Do you know this feeling, when the sunlight touches your face and you realize how much you missed her? Sunshine, it’s like liquid happiness. Especially after these long, dark Scandinavian winters. Last week started with days of snowfall, yet soon it was replaced with bright, sunny days. The ice melted away, the gravel is being brushed off from the pathways. My bike is not wearing his winter tires any longer. The amount of people running outdoors is tremendous. You can feel the tension for the Valborg festival starting to build up. And to top it all of, this weekend we will get the best present you can imagine: Another hour of daylight, hurra!
Beautiful Uppsala, I took the photo last week. In the middle you see the famous Domkyrkan.
I promised already a while ago that I would tell a little more about Uppsala’s student nations. The nations play an important role when it comes to student life in Uppsala. Or as they describe themselves: “The nations are the social nerve of the student-community with accommodations, scholarships, clubs, culture, pubs, associations, sports and a lot more – by students for students!“. Even though all aspects mentioned are true, I would say that the nations are most famous for their energetic night life. The roots of the nations date back all the way to the sixteenth century. There are currently thirteen student nations in Uppsala.
Gästrike-Hälsinge, Göteborgs, Norrlands, Värmlands, Uplands and Västgota
The nations are named after the Swedish provinces from which they traditionally used to recruit their members. For example if you were a student from far North of Sweden moving here to study in Uppsala, it would create a possibility to hang out with people from your area of origin. As Sweden is such an outstretched country and regular visits to your parents may not be possible, I can imagine it to be nice to speak to people who share your dialect or maybe local habits. Especially in earlier times when the internet – or even phoning – were not existent yet. Nowadays almost all the nations allow everyone to join, no matter where you are from. Though in practice I think still many Swedes prefer to sign up for the nation that relates to their area of origin.
Some of these nations are rather small, while others count many members. As a member of one of the nations you get access to all other nations as well. However, almost all nations will charge different entrance prices for club nights depending on whether you are ‘their’ member or member at another nation. Membership isn’t cheap, about €30 per semester, but you’ll get a lot out of it! The nation pubs are cosy and freely accessible once you are a member, and offer alcohol at a cheaper price thanks to some tax discount system. The activities organised are usually pretty fun and offer a wide range of possibilities. For example I have been painting at Kalmars nation, active with sports at GH-nation and spend now quite some time social dancing at both Smålands and Värmlands nations. But if you are really keen to become part of a nation, it is strongly recommended to start working at them. I haven’t done it myself yet, but heard a lot of positive experiences about it.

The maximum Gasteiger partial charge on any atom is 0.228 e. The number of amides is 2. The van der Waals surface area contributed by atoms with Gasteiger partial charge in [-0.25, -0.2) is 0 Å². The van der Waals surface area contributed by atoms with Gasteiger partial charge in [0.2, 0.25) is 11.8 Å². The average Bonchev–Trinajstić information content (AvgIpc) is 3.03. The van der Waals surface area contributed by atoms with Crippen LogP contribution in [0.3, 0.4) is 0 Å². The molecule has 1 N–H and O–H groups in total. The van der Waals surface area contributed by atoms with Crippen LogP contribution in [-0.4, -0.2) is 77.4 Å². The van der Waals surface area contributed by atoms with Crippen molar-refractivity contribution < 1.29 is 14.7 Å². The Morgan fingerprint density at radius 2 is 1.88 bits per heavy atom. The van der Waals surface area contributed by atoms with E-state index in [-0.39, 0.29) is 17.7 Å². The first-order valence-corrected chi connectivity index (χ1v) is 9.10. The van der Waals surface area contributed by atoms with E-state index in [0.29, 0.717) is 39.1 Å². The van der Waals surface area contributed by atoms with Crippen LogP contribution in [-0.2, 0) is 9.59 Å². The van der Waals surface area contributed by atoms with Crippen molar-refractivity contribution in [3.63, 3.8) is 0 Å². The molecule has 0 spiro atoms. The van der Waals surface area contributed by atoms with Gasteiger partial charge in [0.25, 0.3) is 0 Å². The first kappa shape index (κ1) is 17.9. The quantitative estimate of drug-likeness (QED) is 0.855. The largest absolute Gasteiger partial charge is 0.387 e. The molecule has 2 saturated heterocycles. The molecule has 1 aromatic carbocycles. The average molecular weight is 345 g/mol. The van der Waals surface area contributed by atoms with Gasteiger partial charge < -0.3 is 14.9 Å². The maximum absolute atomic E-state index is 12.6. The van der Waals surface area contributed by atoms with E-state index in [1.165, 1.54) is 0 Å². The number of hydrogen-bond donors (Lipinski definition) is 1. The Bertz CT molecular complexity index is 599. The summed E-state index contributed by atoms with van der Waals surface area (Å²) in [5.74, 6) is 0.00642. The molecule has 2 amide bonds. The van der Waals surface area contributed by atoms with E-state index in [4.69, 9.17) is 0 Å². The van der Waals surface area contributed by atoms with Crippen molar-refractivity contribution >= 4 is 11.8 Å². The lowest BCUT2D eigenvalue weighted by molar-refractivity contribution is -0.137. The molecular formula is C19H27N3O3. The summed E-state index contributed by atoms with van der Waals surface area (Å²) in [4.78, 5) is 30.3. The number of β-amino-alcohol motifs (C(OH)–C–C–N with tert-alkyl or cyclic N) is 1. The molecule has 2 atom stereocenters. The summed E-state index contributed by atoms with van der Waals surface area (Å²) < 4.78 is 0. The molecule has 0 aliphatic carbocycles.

Lund and Uppsala seem to be in a continuous competition about which of the two is the nicest student city of Sweden. A friend of mine who has lived in both places for a while told me that Uppsala wins to him without any doubt. The reason? Lund doesn’t have a river. This might sound a little strange, but also to me the river of Uppsala – named Fyrisån – is the heart of the town. It was one of the first things I heard about this place, that a river crosses through town. Neighbours of my parents had travelled through all of Sweden and had totally fallen in love with Uppsala in particular. I remember them say that they felt it was almost ‘French’; with beautiful small bridges decorated by flowers hanging over the river. Needless to say this is one of my favourite places around Uppsala – and I think it’s a top pick from locals and tourists alike.
The flower decorations reflecting in the water, summer 2015
Snowy trees hanging over Fyrisån in the city centre, last week